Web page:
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Tuesday, 30 May 1939


Minister for External Affairs). - by leave - On the 2nd September, 1937, the Japanese naval authorities instituted a " pacific blockade " against Chinese shipping along most of the Chinese coast. The object, it was explained, was to prevent the movement of supplies by sea from Chinese ports to Chinese military areas.

Although an assurance was given in Tokyo that "peaceful commerce carried on by third powers " would be fully respected, the Government of the United Kingdom was warned that, if the Chinese resorted to action such as the misuse of the flag, foreign ships might have to be examined in order to verify their nationality. As the Government of the United Kingdom was anxious to avoid a situation in -which Japan might institute a regular blockade, and in order to prevent, as far as possible, the misuse of the British flag, it informed the Japanese Government that, while it did not admit Japanese rights in this matter, it would, in practice, permit verification of the nationality of British shipping on the following conditions : -

1.   If a, British warship is present, the Japanese warship undertaking the search should ask it to verify the right of the vessel concerned to fly the British flag.

2.   If no British warship is present and if there is genuine reason to suspect that the vessel is not entitled to fly the flag, Japanese naval authorities will be permitted to board the vessel and examine the certificate of registry, provided that they make an immediate report to the British naval authorities. The right was also reserved to claim compensation for damage sustained by the owners of British shipping delayed or stopped under this procedure.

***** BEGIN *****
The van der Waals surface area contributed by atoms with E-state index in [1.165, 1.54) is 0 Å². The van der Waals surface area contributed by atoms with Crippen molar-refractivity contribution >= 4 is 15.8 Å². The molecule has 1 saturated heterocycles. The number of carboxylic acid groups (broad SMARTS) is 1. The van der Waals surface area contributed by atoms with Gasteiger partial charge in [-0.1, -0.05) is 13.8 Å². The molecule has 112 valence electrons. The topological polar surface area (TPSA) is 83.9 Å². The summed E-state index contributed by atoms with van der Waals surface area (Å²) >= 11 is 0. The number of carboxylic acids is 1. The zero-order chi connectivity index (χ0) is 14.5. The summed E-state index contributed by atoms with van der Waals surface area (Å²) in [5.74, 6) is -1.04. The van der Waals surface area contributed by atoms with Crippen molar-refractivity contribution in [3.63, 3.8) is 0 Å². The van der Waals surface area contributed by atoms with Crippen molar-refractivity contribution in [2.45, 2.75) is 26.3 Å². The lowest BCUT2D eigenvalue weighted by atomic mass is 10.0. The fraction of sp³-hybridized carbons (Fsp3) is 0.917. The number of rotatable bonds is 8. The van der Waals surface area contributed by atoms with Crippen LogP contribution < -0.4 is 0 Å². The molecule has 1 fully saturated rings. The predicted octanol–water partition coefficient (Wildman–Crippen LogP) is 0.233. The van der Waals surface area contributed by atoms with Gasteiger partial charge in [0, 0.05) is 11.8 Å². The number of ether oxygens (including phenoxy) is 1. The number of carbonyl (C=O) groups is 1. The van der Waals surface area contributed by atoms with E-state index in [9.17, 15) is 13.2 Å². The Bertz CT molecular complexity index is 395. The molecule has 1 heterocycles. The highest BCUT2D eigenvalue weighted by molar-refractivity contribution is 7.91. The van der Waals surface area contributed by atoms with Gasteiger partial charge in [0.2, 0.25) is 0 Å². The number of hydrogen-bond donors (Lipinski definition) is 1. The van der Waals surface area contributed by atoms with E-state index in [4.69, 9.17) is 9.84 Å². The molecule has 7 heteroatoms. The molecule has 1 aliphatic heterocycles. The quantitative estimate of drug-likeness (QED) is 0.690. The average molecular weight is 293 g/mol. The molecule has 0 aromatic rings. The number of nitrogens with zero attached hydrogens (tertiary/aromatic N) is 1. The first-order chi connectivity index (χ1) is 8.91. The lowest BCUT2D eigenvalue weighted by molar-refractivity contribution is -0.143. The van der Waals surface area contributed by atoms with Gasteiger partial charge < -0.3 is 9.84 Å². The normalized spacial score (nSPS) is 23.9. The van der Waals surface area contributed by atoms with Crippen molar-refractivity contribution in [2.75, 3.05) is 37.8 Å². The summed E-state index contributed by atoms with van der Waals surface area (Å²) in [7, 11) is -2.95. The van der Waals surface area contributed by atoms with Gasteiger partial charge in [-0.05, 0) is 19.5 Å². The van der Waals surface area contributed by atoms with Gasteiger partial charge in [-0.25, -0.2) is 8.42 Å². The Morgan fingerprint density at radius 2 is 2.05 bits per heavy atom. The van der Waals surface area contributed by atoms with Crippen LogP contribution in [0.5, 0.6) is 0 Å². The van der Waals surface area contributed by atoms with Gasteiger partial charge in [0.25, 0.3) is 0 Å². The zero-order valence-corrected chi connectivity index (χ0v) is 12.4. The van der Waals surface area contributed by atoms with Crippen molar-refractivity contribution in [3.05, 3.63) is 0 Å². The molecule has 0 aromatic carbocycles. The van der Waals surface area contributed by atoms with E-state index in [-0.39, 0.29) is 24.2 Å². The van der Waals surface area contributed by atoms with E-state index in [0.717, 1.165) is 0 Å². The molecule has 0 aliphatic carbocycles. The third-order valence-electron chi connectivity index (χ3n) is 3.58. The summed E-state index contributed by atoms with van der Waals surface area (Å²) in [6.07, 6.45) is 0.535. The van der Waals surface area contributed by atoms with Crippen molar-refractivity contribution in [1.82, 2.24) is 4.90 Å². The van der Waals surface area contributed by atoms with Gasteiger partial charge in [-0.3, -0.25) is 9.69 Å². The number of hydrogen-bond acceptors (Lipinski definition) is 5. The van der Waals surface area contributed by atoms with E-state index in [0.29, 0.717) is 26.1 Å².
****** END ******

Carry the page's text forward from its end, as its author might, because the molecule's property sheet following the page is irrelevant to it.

The Japanese Government accepted condition 1, and, as regards condition 2, stated that there would be no objection to informing British naval authorites by the quickest available means if the vessel concerned was established as British.

This procedure was agreed upon after consultation -with the dominions. In the case of Australia, the Government of the United Kingdom was informed that no ships on the Australian register were engaged in passenger traffic or trade with Chinese or Japanese ports, although three ships owned by the Eastern and Australian Company Limited, and one by Burns, Philp and Company Limited, all on British registers, followed the Sydney to Hong Kong route.

No official information has so far been received of the circumstances of the recent interference by the Japanese with a Peninsular and Oriental Steam Navigation Company liner. According to press reports, the Japanese naval authorities have declared a " blockade " extending 200 miles from the Chinese coast "to prevent the delivery of military supplies to China ". The above-mentioned arrangement of 1937 is the only one recognized by the other powers concerned. There has, as yet, been no formal declaration of war in this Sino-Japanese dispute, and the question of belligerent rights has not arisen.

The position created by the reported action of Japan is receiving consideration by governments.

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